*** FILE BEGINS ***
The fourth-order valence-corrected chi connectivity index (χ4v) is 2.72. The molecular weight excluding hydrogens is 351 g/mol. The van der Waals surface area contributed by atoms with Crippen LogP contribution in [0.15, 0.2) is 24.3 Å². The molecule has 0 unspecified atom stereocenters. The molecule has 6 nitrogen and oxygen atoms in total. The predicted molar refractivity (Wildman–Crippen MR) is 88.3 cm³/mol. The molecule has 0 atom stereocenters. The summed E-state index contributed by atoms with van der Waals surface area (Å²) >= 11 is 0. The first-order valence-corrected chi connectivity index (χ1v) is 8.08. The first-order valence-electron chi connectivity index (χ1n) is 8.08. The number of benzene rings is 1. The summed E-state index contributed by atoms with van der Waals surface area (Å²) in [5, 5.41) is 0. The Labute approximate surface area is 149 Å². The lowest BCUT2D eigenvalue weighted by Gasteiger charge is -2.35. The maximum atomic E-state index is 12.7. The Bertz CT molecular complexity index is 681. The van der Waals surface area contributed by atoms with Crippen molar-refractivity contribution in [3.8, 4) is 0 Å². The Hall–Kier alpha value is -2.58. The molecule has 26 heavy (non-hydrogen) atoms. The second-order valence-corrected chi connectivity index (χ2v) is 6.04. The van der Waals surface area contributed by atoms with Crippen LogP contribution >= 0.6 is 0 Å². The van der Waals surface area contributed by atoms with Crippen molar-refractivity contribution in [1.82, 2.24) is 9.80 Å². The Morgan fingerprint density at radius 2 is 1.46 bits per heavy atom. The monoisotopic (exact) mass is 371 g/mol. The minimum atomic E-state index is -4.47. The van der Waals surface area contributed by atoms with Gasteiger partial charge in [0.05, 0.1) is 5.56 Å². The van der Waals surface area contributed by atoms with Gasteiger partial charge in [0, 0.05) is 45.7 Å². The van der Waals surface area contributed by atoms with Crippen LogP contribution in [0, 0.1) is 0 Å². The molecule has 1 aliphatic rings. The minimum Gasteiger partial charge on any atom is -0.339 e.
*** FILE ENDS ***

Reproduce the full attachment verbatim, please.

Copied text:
The fourth-order valence-corrected chi connectivity index (χ4v) is 2.72. The molecular weight excluding hydrogens is 351 g/mol. The van der Waals surface area contributed by atoms with Crippen LogP contribution in [0.15, 0.2) is 24.3 Å². The molecule has 0 unspecified atom stereocenters. The molecule has 6 nitrogen and oxygen atoms in total. The predicted molar refractivity (Wildman–Crippen MR) is 88.3 cm³/mol. The molecule has 0 atom stereocenters. The summed E-state index contributed by atoms with van der Waals surface area (Å²) >= 11 is 0. The first-order valence-corrected chi connectivity index (χ1v) is 8.08. The first-order valence-electron chi connectivity index (χ1n) is 8.08. The number of benzene rings is 1. The summed E-state index contributed by atoms with van der Waals surface area (Å²) in [5, 5.41) is 0. The Labute approximate surface area is 149 Å². The lowest BCUT2D eigenvalue weighted by Gasteiger charge is -2.35. The maximum atomic E-state index is 12.7. The Bertz CT molecular complexity index is 681. The van der Waals surface area contributed by atoms with Crippen molar-refractivity contribution in [3.8, 4) is 0 Å². The Hall–Kier alpha value is -2.58. The molecule has 26 heavy (non-hydrogen) atoms. The second-order valence-corrected chi connectivity index (χ2v) is 6.04. The van der Waals surface area contributed by atoms with Crippen LogP contribution >= 0.6 is 0 Å². The van der Waals surface area contributed by atoms with Crippen molar-refractivity contribution in [1.82, 2.24) is 9.80 Å². The Morgan fingerprint density at radius 2 is 1.46 bits per heavy atom. The monoisotopic (exact) mass is 371 g/mol. The minimum atomic E-state index is -4.47. The van der Waals surface area contributed by atoms with Gasteiger partial charge in [0.05, 0.1) is 5.56 Å². The van der Waals surface area contributed by atoms with Gasteiger partial charge in [0, 0.05) is 45.7 Å². The van der Waals surface area contributed by atoms with Crippen LogP contribution in [0, 0.1) is 0 Å². The molecule has 1 aliphatic rings. The minimum Gasteiger partial charge on any atom is -0.339 e.